Tuesday, August 10, 2010
What is cancer?
Cancer is a group of many related diseases. All cancers begin in cells, the building blocks that make up tissues. Cancer that arises from organs and solid tissues is called a solid tumor. Cancer that begins in blood cells is called leukemia, multiple myeloma, or lymphoma.
Normally, cells grow and divide to form new cells as the body needs them. When cells grow old and die, new cells take their place. Sometimes this orderly process goes wrong. New cells form when the body does not need them, and old cells do not die when they should.
The extra cells form a mass of tissue, called a growth or tumor. Tumors can be either benign (not cancerous) or malignant (cancerous). Benign tumors do not spread to other parts of the body, and they are rarely a threat to life. Malignant tumors can spread (metastasize) and may be life threatening.
What is primary cancer?
Cancer can begin in any organ or tissue of the body. The original tumor is called the primary cancer or primary tumor. It is usually named for the part of the body or the type of cell in which it begins.
What is metastasis, and how does it happen?
Metastasis means the spread of cancer. Cancer cells can break away from a primary tumor and enter the bloodstream or lymphatic system (the system that produces, stores, and carries the cells that fight infections). That is how cancer cells spread to other parts of the body.
When cancer cells spread and form a new tumor in a different organ, the new tumor is a metastatic tumor. The cells in the metastatic tumor come from the original tumor. This means, for example, that if breast cancer spreads to the lungs, the metastatic tumor in the lung is made up of cancerous breast cells (not lung cells). In this case, the disease in the lungs is metastatic breast cancer (not lung cancer). Under a microscope, metastatic breast cancer cells generally look the same as the cancer cells in the breast.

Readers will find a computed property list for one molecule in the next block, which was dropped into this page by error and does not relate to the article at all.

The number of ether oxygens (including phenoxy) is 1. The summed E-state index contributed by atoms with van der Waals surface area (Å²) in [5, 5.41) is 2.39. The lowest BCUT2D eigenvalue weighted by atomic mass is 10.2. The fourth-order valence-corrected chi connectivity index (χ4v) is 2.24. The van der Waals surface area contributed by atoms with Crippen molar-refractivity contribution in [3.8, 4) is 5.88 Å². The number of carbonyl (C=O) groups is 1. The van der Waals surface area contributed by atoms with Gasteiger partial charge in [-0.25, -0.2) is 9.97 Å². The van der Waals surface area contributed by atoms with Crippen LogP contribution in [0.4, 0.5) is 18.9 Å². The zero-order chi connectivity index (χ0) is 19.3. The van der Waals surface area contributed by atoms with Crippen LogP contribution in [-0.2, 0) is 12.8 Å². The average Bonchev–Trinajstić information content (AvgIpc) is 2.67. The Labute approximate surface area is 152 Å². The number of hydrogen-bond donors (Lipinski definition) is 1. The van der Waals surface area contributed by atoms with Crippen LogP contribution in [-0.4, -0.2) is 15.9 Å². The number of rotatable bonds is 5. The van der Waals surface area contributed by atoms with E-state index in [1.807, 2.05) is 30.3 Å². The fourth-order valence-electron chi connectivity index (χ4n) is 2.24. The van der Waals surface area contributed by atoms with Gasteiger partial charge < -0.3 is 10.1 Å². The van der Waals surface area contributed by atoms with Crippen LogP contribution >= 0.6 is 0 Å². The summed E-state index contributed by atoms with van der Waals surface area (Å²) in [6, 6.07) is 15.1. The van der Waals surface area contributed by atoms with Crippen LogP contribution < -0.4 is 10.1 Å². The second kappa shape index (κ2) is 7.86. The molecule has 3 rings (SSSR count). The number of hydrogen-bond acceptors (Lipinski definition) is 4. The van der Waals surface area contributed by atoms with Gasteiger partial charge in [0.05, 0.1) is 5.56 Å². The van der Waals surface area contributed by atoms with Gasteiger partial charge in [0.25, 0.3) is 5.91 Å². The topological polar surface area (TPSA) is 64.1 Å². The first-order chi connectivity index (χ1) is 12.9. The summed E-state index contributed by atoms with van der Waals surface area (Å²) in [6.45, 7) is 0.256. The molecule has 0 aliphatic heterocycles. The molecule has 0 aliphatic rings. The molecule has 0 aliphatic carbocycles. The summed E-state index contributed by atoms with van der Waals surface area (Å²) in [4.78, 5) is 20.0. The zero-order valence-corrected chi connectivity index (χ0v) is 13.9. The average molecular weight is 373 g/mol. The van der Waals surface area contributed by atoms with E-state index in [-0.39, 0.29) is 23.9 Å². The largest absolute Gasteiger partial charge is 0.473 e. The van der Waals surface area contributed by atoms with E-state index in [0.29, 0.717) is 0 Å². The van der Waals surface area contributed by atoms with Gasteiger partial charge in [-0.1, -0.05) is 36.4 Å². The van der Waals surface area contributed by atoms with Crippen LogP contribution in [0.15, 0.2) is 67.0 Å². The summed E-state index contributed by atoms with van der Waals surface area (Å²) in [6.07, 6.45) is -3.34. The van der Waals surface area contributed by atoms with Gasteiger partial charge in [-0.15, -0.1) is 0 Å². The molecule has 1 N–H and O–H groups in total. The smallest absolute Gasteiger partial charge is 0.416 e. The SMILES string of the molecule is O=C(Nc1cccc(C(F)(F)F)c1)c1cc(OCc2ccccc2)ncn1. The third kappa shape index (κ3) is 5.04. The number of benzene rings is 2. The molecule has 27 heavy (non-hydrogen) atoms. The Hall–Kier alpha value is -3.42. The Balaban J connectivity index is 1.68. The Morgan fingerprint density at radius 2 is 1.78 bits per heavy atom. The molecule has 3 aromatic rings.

Where does cancer spread?
Cancer cells can spread to almost any part of the body. Cancer cells frequently spread to lymph nodes (rounded masses of lymphatic tissue) near the primary tumor (regional lymph nodes). This is called lymph node involvement or regional disease. Cancer that spreads to other organs or to lymph nodes far from the primary tumor is called metastatic disease. Doctors sometimes also call this distant disease.
The most common sites of metastasis from solid tumors are the lungs, bones, liver, and brain. Some cancers tend to spread to certain parts of the body. For example, lung cancer often metastasizes to the brain or bones, and colon cancer frequently spreads to the liver. Prostate cancer tends to spread to the bones. Breast cancer commonly spreads to the bones, lungs, liver, or brain. However, each of these cancers can spread to other parts of the body as well.
Because blood cells travel throughout the body, leukemia, multiple myeloma, and lymphoma cells are usually not localized when the cancer is diagnosed. Tumor cells may be found in the blood, several lymph nodes, or other parts of the body such as the liver or bones. This type of spread is not referred to as metastasis.